Near the end of March, at the beginning of Passover, Rabbi Miller will begin his first passover observance at Congregation Beth Ami down the street on Mayette. Mordechai Miller took that position last year and is probably just about in his rhythm now. He might have gotten there ahead of my expectations, he’s been doing this for thirty seven years now, but he is going to lead his congregation as they prepare, doing the shopping and preparation, pulling the Haggadah off of the shelves again and teaching the parts to their children.
I imagine the joy of finding a new community, of finding your place amongst a new people, a fellowship that shares your values and your faith. Actually, I don’t have to imagine it. I had the privilege of living it seven and a half years ago, and a little time before that, when I became a part of the unruly mass that was and is Debbie’s family, and a little bit before that when Gloria Dei made me a part of their fellowship, a new member, a new beginning, a whole company with whom to walk together.
Tables will be set and prayers will be said and four questions will be asked by the youngest one gathered and amidst all of the centuries, millennia of tradition, amidst the preparation all done just so, a place will be set for someone who has not come in all of the observances since the beginning, yet the place is still set, out the door is still cried Elyahu N’va’ot! so that he will know that his place is ready.
A place will be set for Elijah, an empty chair, a place setting with silver polished and arranged just so in the anticipation that a stranger might appear in their midst, and that his coming might be a blessing.
But what happens when Elijah actually comes? Or someone who comes to us and sits in the seat, but isn’t Elijah, is just someone we have not met. What do we do when the stranger comes and asks us to pass the butter?
Well, look around. I imagine that if the stranger looked alot like us, northern european and mainstream and actually seeking a relationship with God, then we too have prepared a place for them. We too have left a chair, set the table, and we are all warmed up to rush to them and to greet them warmly because they are “our kind of people” literally, they are a lot like us and so we are ready for them.
But about six weeks ago I put this statement into the bulletin, then had a poster made for the narthex, and the plan was to put it into the bulletin at least once a month, to make these words ring in this hall all the time. Anybody remember this?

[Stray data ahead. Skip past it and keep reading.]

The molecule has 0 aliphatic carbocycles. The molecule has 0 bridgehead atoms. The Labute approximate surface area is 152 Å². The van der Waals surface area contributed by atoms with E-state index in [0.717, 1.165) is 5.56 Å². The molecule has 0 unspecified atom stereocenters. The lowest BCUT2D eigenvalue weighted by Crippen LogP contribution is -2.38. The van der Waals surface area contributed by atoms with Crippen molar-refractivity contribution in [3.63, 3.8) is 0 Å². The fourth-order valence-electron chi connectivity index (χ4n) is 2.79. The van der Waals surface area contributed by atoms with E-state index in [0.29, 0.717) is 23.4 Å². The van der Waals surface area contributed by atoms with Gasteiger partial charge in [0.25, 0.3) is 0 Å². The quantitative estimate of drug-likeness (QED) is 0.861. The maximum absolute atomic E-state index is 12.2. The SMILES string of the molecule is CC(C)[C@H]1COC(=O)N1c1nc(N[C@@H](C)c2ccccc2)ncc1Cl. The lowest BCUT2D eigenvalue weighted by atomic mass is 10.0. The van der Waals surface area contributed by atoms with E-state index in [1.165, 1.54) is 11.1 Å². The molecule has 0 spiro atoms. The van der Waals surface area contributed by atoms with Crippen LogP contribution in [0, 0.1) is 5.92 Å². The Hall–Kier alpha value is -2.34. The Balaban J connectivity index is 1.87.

I read this out to the conference clergy meeting I was at on Thursday and one of my colleagues asked “What happens when that person comes, with piercings and colored hair and tattoos?”
I knew that it was a trap. It was a question meant to separate the lofty goal from the actual practice, to show how far there is yet to go, even in a congregation which prints this in its bulletin. I, however, was able to say, without pause, “we say, Hi Hannah, how’s college going, we’re glad you’re back. Because she is the daughter of the congregational president.”
I bragged on you folks. I do that from time to time. I told my colleagues that from my vantage point up here at the front of the church I have seen you approach and greet strangers to our fellowship, offer to guide them through the service, explain things, ask and answer questions.
I have seen you reach out and help them into their chairs, help them be comfortable, invite them to play bridge or to go out for coffee or lunch afterwards, to be present for the one who comes in and takes the place that had been prepared for them.
I have also heard you come up to me and say “Psst, Pastor, there are new people in the back, go and talk to them!” or words to that effect.
Nobody’s perfect. Nobody. I got into a fight recently on facebook, don’t worry, it ended amicably, but a friend of mine shouted about churches that demand tithing and shun people who cannot comply. Naturally my response began with okay, stop shouting, there are bad eggs in every basket and nobody I know does that. It felt odd to have to actually explain tithing to someone, to explain faith itself to someone, but it was also pretty refreshing.
Tithing, I said, is like any discipline. It is great, honestly, it feels great to be able to make the same commitment to God and the work of the church as you do to PG&E and the work of the franchise tax board.
But like any goal we have as Christians, like any goal we have as people, sometimes we fail to get there, in fact often we fail to get there. That’s the point of the confession at the beginning of the service, that’s the point of confession at all. We make a point of acknowledging that we are imperfect. Tithing is an internal struggle, a question of passion and commitment and it ought not be imposed upon you from the outside and the same thing is true for the stranger in our midst.
The goal ought to be unflappable welcome, unvarnished love, raw and vulnerable. The goal is all of that. The reality is often a little harder.